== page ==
Thesis Title

Metabolic and Thyroidal Effects of Vinclozolin on Cotton Rats (Sigmodon Hispidus)

Date of Graduation

Fall 1999

Degree

Master of Science in Biology

Department

Biology

Committee Chair

Thomas Tomasi

Subject Categories

Biology

Abstract

The effects that man-made chemicals in the environment can have on the hormones of all species encountering them have yet to be completely understood. The possibility that some compounds (fungicides, insecticides, nematocides, etc.) used to protect produce grown throughout the world can have endocrine mimicking/disrupting effects has been postulated and studied intensively over the last decade. Thyroid hormone concentrations (free and total), thyroxine turnover capabilities, and metabolism (resting, cold-induced, and norepinephrine-induced) were measured in wild cotton rats (Sigmodon hispidus) while being treated with a commonly used fungicide, vinclozolin. Treatments included two dosages (2.8 mg/m² and 281 mg/m²) and three treatment periods (pregnancy, lactating, and post-lactating) for a total of seven treatment groups (with the control). Animals treated with the high dose while post-lactational were found to have consistently lower thyroid hormone levels (not always significant) and higher thyroxine turnover rates. In addition to the hormone findings, the high-dose post-lactating group had the lowest weight gain throughout the study, about half that of the control group. However, the endpoint of the thyroid system measured in this study (metabolism) was not adversely effected with the altered thyroid hormone parameters. Given the U.S. E.P.A. standards of "detrimental" effects, it can be concluded from this study that there are no observed "detrimental" effects on the metabolic capability of the rats. The animals appear to be compensating for decreased thyroid hormone levels by increasing their thyroid hormone turnover rates. The decrease in the daily weight gain may be the result of the thyroid hormone dysfunctions and may ultimately prove to be "detrimental" to this species in the wild.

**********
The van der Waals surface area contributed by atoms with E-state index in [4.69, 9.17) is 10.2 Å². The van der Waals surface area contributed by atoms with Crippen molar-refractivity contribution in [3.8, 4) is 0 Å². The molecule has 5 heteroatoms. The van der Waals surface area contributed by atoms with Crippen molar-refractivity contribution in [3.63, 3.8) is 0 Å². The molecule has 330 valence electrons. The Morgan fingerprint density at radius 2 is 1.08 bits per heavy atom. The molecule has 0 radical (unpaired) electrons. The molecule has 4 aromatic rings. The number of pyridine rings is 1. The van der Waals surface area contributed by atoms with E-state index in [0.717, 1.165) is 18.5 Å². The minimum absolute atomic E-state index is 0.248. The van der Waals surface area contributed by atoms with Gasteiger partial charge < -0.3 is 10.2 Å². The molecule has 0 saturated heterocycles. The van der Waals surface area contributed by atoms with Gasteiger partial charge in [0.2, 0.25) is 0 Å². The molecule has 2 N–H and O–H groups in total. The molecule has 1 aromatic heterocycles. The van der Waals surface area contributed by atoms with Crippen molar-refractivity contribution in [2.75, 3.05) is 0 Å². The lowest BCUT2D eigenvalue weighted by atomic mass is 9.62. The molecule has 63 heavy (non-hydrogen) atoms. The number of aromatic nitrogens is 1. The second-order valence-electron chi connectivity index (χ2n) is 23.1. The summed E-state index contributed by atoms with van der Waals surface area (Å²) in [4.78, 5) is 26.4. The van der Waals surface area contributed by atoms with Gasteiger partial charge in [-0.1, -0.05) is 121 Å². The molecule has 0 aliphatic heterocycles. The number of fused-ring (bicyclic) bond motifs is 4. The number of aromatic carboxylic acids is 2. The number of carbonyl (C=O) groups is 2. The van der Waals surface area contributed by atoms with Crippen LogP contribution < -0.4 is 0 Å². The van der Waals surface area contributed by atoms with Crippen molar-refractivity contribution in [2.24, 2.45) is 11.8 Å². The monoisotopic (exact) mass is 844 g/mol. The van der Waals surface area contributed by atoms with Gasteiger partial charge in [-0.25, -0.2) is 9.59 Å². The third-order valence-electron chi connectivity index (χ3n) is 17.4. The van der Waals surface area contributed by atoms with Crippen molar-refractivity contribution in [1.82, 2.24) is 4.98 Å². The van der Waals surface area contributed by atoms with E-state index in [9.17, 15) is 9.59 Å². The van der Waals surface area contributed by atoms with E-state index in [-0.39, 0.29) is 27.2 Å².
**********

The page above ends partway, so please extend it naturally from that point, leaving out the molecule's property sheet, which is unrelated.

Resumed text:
Copyright

© John Henry Ashcraft

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